Toronto's Rental Supply Is Going To Take A Hit From More Bank of Canada Rate Hikes!
Here’s a topic that’s probably on your mind if you’re looking at real estate: how will another rate hike affect our real estate market that’s highly sensitive to interest rates?
The rate decision is tomorrow but honestly, even if doesn’t happen tomorrow, everyone expects it to happen one way or another this year so it’s already fully priced into the bond market. What this means is that we’ve already seen this reflected in fixed mortgage rates too, and now we’re just waiting to see the lagging housing market take these changes into effect.
What we expect this time around is that it won’t just affect home prices but it’s going to continue to trickle into the rental market, which then might end up getting support back to home prices.
How does this work? That’s what we’ll talk about in this video. Let’s get started!
Relationship Between Interest Rates & Real Estate Prices
In just a matter of weeks, we saw a significant shift in bond yields and this pushed 3 year fixed mortgage rates from 5% at the end of April to 6%+ nowadays.
But here’s the thing – because of rate holds from before this change, we haven’t seen the full impacts of this yet in the housing market. If someone started a rate hold starting the end of April, rates might be held until end of August, so that’s why the housing market is definitely lagging rates these days and we expect prices to continue to soften throughout summer.
It’s also important to note is that even though real estate prices are impacted by changing rates, it’s not black and white with math. The reality is that emotions are involved with buying a home, and a lot of people are still eager to buy homes. The other thing to keep in mind is that with inflation rising, we’re been also seen rising wages and rising rents – these have been helping to support home price growth too.
So here are some price trends with Toronto semis.
From January 2022 to January 2023, when 3-year fixed rates surged from 3% to 6%. If you look at how prices should be impacted purely by interest rates, then prices should go down from $1.5 million to $1.05 million to keep affordability the same, that’s a 30% decrease. However, the actual price experienced a less severe decline, dropping to $1.15 million.
Then, from January 2023 to April 2023, as 3-year fixed rates decreased from 6% to 5%, we witnessed a price reversal. The expected price should go from $1.15 million to $1.3 million, or a 13% increase. But prices actually went to $1.4M, which was also $100K higher than what math suggested it should be.
Who's Selling These Days?
Now, rates went up again from 5% to 6% from end of April to July 2023 and we haven’t seen the full price effects yet. Prices should soften, but we don’t really know by how much.
As much as home prices are affected by higher rates, not everyone is as sensitive to it depending on how much debt they have on their homes. And if there’re not as sensitive to it and if there’s no immediate need to sell, home owners will be holding off on selling given this higher interest rate environment.
Investor freehold owners who are getting market rents are also likely fine. Higher rents have been supporting higher rates and so holding power is still pretty strong.
The reality is that the bulk of those who are selling these days are investors who are getting much lower than market rents but still feel the impact of higher rates – this combination ends up being much tougher to carry for another year like this so these are the most likely sellers in this current market.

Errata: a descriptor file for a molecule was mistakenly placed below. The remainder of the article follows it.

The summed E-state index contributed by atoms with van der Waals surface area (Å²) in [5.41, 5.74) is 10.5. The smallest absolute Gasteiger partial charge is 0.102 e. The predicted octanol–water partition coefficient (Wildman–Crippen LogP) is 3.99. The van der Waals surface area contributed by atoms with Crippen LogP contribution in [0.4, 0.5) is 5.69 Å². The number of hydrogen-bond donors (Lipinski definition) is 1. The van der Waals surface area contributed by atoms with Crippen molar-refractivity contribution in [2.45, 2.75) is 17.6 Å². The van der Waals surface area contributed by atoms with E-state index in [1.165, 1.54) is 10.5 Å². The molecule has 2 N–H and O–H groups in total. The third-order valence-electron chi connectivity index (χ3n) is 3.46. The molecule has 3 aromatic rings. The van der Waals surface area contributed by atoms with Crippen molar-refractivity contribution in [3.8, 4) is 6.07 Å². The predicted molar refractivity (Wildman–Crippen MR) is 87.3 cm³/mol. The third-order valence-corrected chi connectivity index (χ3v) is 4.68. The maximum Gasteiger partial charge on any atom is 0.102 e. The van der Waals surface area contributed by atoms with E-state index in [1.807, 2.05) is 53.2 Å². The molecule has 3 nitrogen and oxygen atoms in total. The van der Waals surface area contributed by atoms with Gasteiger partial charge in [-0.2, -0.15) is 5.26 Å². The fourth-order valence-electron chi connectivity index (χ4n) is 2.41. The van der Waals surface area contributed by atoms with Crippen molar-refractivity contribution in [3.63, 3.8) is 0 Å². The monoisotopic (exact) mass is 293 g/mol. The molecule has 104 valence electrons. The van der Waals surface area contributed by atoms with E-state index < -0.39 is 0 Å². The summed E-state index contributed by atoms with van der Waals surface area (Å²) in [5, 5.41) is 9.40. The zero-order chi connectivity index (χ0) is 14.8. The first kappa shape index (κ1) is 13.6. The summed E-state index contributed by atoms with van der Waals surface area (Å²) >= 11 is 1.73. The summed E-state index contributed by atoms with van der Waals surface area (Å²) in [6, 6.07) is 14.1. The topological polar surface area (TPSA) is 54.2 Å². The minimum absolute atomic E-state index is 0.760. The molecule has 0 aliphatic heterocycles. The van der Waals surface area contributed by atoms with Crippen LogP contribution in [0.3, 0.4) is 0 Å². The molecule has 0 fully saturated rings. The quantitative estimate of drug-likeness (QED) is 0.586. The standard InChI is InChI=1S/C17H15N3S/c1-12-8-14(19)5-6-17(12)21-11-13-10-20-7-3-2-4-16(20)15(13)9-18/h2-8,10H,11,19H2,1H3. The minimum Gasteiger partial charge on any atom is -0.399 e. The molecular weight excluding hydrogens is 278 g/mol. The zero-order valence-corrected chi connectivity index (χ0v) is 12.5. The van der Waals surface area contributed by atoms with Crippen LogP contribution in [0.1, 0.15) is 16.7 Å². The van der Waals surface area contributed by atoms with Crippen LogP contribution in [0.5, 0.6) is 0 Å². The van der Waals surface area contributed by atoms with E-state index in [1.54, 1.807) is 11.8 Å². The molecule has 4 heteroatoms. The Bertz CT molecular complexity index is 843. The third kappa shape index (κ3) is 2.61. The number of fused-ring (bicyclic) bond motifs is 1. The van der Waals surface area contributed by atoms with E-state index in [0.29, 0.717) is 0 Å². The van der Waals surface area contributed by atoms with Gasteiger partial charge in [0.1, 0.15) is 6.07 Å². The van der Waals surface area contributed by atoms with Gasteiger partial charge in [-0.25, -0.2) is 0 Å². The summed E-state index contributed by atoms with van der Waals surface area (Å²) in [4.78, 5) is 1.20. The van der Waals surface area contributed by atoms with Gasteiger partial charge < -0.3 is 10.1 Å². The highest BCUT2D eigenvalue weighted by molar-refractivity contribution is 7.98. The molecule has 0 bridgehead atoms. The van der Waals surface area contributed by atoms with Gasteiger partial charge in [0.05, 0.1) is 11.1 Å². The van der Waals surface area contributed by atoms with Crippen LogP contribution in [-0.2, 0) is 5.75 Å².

Who's Buying These Days?
On the other side of the equation, a big majority of buyers are end users who are buying out of need. And because more homes are rental properties these days, we end up seeing more existing rentals because converted back into end user homes in this current market.
And this ends up reducing rental supply. When rental supply shrinks, there will be more competition to the existing tight rental market which will probably take rents even higher. And then higher rents, will continue to help support higher property values.
Another group of buyers might being investors who are willing to buy existing rentals with lower rents, because they see the potential for value-add once they turn over existing low rents.
But because of the much higher risk, work, and money involved, the value-add has to be worth it and that’s where the bulk of the deals are these days. Once tenants turn over, property values will also go up and give further support to home prices.
What This Means For The Rental & Housing Market
We will probably see prices soften with higher rates. And if there’s a motivated seller who has a tenanted property with low rents, you might get a deeper discount but this motivation to sell isn’t the case for all home owners.
Fundamentals continue to give good support to home prices and so we don’t expect this trend to make real estate free fall from here on like what happened last year.
If you’re looking to buy, the best advice is to
- Familiarize yourself with the market so you know what’s actually a good deal
- Get financially ready so you can pull the trigger once there is a good deal
How We Can Help
We are in a time where you can pick up a property for slightly lower than the highs set this year because rates have climbed. And if you’re willing to take on more rental risk, then you might even end up getting a better deal.
These types of deals are not on the market all the time, but when they do, we know where they are.
We’re a real estate also brokerage that specializes in buying & selling Toronto freehold investment property deals. And if you need help getting started, just take the first step by booking a discovery call with us!
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